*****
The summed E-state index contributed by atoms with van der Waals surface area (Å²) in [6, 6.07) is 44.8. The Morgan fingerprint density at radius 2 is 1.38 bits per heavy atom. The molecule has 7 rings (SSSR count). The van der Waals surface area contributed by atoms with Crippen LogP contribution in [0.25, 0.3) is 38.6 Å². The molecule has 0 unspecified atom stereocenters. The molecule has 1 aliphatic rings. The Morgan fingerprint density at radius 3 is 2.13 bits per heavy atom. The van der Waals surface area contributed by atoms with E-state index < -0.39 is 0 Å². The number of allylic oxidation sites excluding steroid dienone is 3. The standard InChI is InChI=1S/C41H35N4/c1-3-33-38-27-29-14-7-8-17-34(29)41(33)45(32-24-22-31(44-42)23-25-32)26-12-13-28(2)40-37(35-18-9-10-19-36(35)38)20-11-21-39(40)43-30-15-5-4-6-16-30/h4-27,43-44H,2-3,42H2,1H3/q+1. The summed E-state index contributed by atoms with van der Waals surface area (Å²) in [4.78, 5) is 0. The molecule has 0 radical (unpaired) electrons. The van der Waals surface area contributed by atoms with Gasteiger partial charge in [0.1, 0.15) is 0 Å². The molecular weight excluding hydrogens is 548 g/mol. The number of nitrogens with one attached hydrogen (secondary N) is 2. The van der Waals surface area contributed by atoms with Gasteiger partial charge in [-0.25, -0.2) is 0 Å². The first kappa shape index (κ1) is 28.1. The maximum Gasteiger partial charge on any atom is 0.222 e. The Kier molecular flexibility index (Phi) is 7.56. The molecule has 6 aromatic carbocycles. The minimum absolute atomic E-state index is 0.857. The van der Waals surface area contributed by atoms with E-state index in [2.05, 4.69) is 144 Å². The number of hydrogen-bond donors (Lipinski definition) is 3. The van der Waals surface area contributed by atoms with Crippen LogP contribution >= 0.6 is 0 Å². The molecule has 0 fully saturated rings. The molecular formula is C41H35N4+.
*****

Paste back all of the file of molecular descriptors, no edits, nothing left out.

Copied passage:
The summed E-state index contributed by atoms with van der Waals surface area (Å²) in [6, 6.07) is 44.8. The Morgan fingerprint density at radius 2 is 1.38 bits per heavy atom. The molecule has 7 rings (SSSR count). The van der Waals surface area contributed by atoms with Crippen LogP contribution in [0.25, 0.3) is 38.6 Å². The molecule has 0 unspecified atom stereocenters. The molecule has 1 aliphatic rings. The Morgan fingerprint density at radius 3 is 2.13 bits per heavy atom. The van der Waals surface area contributed by atoms with E-state index < -0.39 is 0 Å². The number of allylic oxidation sites excluding steroid dienone is 3. The standard InChI is InChI=1S/C41H35N4/c1-3-33-38-27-29-14-7-8-17-34(29)41(33)45(32-24-22-31(44-42)23-25-32)26-12-13-28(2)40-37(35-18-9-10-19-36(35)38)20-11-21-39(40)43-30-15-5-4-6-16-30/h4-27,43-44H,2-3,42H2,1H3/q+1. The summed E-state index contributed by atoms with van der Waals surface area (Å²) in [4.78, 5) is 0. The molecule has 0 radical (unpaired) electrons. The van der Waals surface area contributed by atoms with Gasteiger partial charge in [0.1, 0.15) is 0 Å². The molecular weight excluding hydrogens is 548 g/mol. The number of nitrogens with one attached hydrogen (secondary N) is 2. The van der Waals surface area contributed by atoms with Gasteiger partial charge in [-0.25, -0.2) is 0 Å². The first kappa shape index (κ1) is 28.1. The maximum Gasteiger partial charge on any atom is 0.222 e. The Kier molecular flexibility index (Phi) is 7.56. The molecule has 6 aromatic carbocycles. The minimum absolute atomic E-state index is 0.857. The van der Waals surface area contributed by atoms with E-state index in [2.05, 4.69) is 144 Å². The number of hydrogen-bond donors (Lipinski definition) is 3. The van der Waals surface area contributed by atoms with Crippen LogP contribution >= 0.6 is 0 Å². The molecule has 0 fully saturated rings. The molecular formula is C41H35N4+.